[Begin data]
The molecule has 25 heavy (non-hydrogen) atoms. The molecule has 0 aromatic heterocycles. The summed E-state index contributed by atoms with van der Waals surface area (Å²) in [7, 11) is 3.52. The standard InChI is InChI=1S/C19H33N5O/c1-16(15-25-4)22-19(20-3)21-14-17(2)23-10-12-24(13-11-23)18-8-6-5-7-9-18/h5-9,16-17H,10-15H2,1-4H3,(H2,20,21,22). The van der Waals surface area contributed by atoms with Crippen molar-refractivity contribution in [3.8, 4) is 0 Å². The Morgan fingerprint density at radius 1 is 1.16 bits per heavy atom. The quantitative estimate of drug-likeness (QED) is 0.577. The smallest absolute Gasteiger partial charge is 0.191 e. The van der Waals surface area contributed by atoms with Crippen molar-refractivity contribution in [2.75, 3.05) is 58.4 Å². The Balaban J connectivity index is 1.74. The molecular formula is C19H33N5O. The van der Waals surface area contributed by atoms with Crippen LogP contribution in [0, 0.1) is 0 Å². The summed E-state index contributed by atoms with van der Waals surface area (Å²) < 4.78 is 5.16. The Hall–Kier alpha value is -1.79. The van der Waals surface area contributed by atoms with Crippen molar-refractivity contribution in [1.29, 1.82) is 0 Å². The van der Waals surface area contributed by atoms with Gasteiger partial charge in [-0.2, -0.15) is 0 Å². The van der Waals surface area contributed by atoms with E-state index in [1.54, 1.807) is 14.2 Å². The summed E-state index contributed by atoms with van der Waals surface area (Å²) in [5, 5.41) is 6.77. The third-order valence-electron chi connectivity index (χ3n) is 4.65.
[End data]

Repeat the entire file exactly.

The molecule has 25 heavy (non-hydrogen) atoms. The molecule has 0 aromatic heterocycles. The summed E-state index contributed by atoms with van der Waals surface area (Å²) in [7, 11) is 3.52. The standard InChI is InChI=1S/C19H33N5O/c1-16(15-25-4)22-19(20-3)21-14-17(2)23-10-12-24(13-11-23)18-8-6-5-7-9-18/h5-9,16-17H,10-15H2,1-4H3,(H2,20,21,22). The van der Waals surface area contributed by atoms with Crippen molar-refractivity contribution in [3.8, 4) is 0 Å². The Morgan fingerprint density at radius 1 is 1.16 bits per heavy atom. The quantitative estimate of drug-likeness (QED) is 0.577. The smallest absolute Gasteiger partial charge is 0.191 e. The van der Waals surface area contributed by atoms with Crippen molar-refractivity contribution in [2.75, 3.05) is 58.4 Å². The Balaban J connectivity index is 1.74. The molecular formula is C19H33N5O. The van der Waals surface area contributed by atoms with Crippen LogP contribution in [0, 0.1) is 0 Å². The summed E-state index contributed by atoms with van der Waals surface area (Å²) < 4.78 is 5.16. The Hall–Kier alpha value is -1.79. The van der Waals surface area contributed by atoms with Crippen molar-refractivity contribution in [1.29, 1.82) is 0 Å². The van der Waals surface area contributed by atoms with Gasteiger partial charge in [-0.2, -0.15) is 0 Å². The van der Waals surface area contributed by atoms with E-state index in [1.54, 1.807) is 14.2 Å². The summed E-state index contributed by atoms with van der Waals surface area (Å²) in [5, 5.41) is 6.77. The third-order valence-electron chi connectivity index (χ3n) is 4.65.